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Results of UMass Amherst Poll Detail Increasing Dissatisfaction with President Biden’s First Year in Office

Poll shows the president’s approval has dropped since April, while more Americans feel the country is on the wrong track

AMHERST, Mass. – One year into his term in office, President Joe Biden is seeing his approval decline and nearly two-thirds of Americans say the country is on the wrong track, according to the results of a recent University of Massachusetts Amherst Poll released today.

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The nationwide poll of 1,000 respondents found 53% of respondents disapprove of the president’s performance and 41% approve of the job Biden has done so far. More than half (55%) also say he has fallen short of their expectations, while 45% say his presidency has met (36%) or exceeded (9%) expectations. An April UMass Amherst Poll conducted following the president’s first 100 days in office had found much more positive numbers for Biden, with 51% approving his early performance and 44% disapproving, and with 64% saying he had met or exceeded expectations and 36% saying he had fallen short.

“The honeymoon is officially over – as the nation inches closer to marking a year of the Biden presidency, a minority of voters approve of the job that Joe Biden has done as president,” says Tatishe Nteta, associate professor of political science at UMass Amherst and director of the poll. “With the surge in COVID-19 cases, hospitalizations and deaths, a problematic withdrawal of American troops from Afghanistan, and in the midst of rapid inflation, it is no surprise that President Biden’s approval ratings have declined in the first year of his presidency. The question as we look ahead to the 2022 midterms and the 2024 presidential election is whether he will be able to right the ship and regain the approval of the American public.”

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Looking at Biden’s base of support, Raymond La Raja, professor of political science at UMass Amherst and associate director of the poll, points out that while 75% of liberals approve of Biden’s performance so far, only 24% of independents and just 5% of Republicans do so.

“Progressives seem demoralized, while independents are repelled by Washington infighting,” he says. “Meanwhile, Republicans are dead set against Biden and the Democratic Congress. But the biggest supporters of Biden continue to be African-Americans, with a 68% approval of the president, almost twice as high as for whites (35%).”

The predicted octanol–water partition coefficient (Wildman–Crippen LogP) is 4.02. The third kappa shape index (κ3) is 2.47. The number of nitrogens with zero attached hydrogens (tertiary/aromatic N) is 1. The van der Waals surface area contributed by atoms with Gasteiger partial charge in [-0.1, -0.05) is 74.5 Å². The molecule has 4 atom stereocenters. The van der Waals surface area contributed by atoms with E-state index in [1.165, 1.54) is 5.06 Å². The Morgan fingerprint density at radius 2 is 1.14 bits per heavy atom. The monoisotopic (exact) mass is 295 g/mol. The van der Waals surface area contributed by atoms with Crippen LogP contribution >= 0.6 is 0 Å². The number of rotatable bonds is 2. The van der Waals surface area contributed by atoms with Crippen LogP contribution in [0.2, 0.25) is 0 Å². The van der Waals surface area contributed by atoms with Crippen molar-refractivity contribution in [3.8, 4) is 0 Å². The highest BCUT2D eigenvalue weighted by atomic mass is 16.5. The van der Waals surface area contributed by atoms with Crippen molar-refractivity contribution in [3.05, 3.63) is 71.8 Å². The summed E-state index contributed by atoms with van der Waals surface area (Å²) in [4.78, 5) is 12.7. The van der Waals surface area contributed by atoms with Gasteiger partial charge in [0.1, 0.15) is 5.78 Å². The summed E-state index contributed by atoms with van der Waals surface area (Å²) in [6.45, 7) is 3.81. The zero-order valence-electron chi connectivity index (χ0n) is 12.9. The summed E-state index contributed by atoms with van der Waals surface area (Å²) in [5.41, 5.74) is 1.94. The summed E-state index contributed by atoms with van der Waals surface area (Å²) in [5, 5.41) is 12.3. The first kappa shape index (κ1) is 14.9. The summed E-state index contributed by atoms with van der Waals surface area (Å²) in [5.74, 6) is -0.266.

One of the factors driving the decline in Biden’s approval is Americans’ view on the current economy, as the number of respondents stating that the current state of the national economy is “poor” has doubled since April, from 21% to a plurality of 41%. One-quarter of respondents indicated the economy is “good” (21%) or “excellent” (4%), while 35% say it is “fair.”

The economy was the issue poll respondents said Biden has handled most poorly, with 58% saying he has handled it “not too well” (14%) or “not well at all” (44%). Just over one-third (35%) say that he’s handled the economy “somewhat well” (24%) or “very well” (11%).

Respondents have a more positive view of their own economic situations, however, as 42% say their personal situation is “excellent” (7%) or “good” (35%), while 39% say it’s “fair” and 20% say it is “poor.” These numbers are also down from April, when 48% said their economic situation was “excellent” (8%) or “good” (40%), 37% said “fair” and 14% indicated their economic situation was poor.

“On the Wrong Track”

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Overall, 64% of those polled said the country is on the wrong track, with only 21% saying the U.S. is heading in the right direction, a 10-point shift from April (31% right direction, 54% wrong track).

“The ongoing pandemic has created greater uncertainty and frustration for Americans. We seem to be in a funk, and it is affecting perceptions of Biden’s performance and the state of the country,” La Raja says.

“A combination of things beyond a president’s control, bad press and an inability to claim credit effectively for accomplishments has produced lackluster approval numbers for President Biden a year into his administration,” says Alexander Theodoridis, associate professor of political science at UMass Amherst and associate director of the poll. “The best thing about these numbers for Joe Biden is that Election 2024 is nearly three years away.”